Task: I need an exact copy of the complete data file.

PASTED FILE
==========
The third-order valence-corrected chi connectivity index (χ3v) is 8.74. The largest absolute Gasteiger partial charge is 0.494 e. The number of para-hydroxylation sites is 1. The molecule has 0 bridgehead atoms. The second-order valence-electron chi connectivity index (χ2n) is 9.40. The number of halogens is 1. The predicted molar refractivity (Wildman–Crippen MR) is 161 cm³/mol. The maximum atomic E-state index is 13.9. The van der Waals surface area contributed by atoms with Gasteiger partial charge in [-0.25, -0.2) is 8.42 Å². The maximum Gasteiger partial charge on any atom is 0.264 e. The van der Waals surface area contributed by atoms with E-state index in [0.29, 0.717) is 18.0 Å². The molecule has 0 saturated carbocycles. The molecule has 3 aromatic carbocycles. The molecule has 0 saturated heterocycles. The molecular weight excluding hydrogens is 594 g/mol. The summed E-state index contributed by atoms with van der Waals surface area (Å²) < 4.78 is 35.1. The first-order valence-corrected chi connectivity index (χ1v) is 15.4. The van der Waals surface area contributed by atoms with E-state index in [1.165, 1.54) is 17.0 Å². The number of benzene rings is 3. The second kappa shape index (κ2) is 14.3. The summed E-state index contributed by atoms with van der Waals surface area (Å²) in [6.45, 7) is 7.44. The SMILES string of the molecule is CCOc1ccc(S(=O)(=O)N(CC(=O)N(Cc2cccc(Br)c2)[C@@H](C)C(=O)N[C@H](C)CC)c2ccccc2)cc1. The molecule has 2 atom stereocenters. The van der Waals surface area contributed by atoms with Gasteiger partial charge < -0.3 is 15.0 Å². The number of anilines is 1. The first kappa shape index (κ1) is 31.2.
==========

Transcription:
The third-order valence-corrected chi connectivity index (χ3v) is 8.74. The largest absolute Gasteiger partial charge is 0.494 e. The number of para-hydroxylation sites is 1. The molecule has 0 bridgehead atoms. The second-order valence-electron chi connectivity index (χ2n) is 9.40. The number of halogens is 1. The predicted molar refractivity (Wildman–Crippen MR) is 161 cm³/mol. The maximum atomic E-state index is 13.9. The van der Waals surface area contributed by atoms with Gasteiger partial charge in [-0.25, -0.2) is 8.42 Å². The maximum Gasteiger partial charge on any atom is 0.264 e. The van der Waals surface area contributed by atoms with E-state index in [0.29, 0.717) is 18.0 Å². The molecule has 0 saturated carbocycles. The molecule has 3 aromatic carbocycles. The molecule has 0 saturated heterocycles. The molecular weight excluding hydrogens is 594 g/mol. The summed E-state index contributed by atoms with van der Waals surface area (Å²) < 4.78 is 35.1. The first-order valence-corrected chi connectivity index (χ1v) is 15.4. The van der Waals surface area contributed by atoms with E-state index in [1.165, 1.54) is 17.0 Å². The number of benzene rings is 3. The second kappa shape index (κ2) is 14.3. The summed E-state index contributed by atoms with van der Waals surface area (Å²) in [6.45, 7) is 7.44. The SMILES string of the molecule is CCOc1ccc(S(=O)(=O)N(CC(=O)N(Cc2cccc(Br)c2)[C@@H](C)C(=O)N[C@H](C)CC)c2ccccc2)cc1. The molecule has 2 atom stereocenters. The van der Waals surface area contributed by atoms with Gasteiger partial charge < -0.3 is 15.0 Å². The number of anilines is 1. The first kappa shape index (κ1) is 31.2.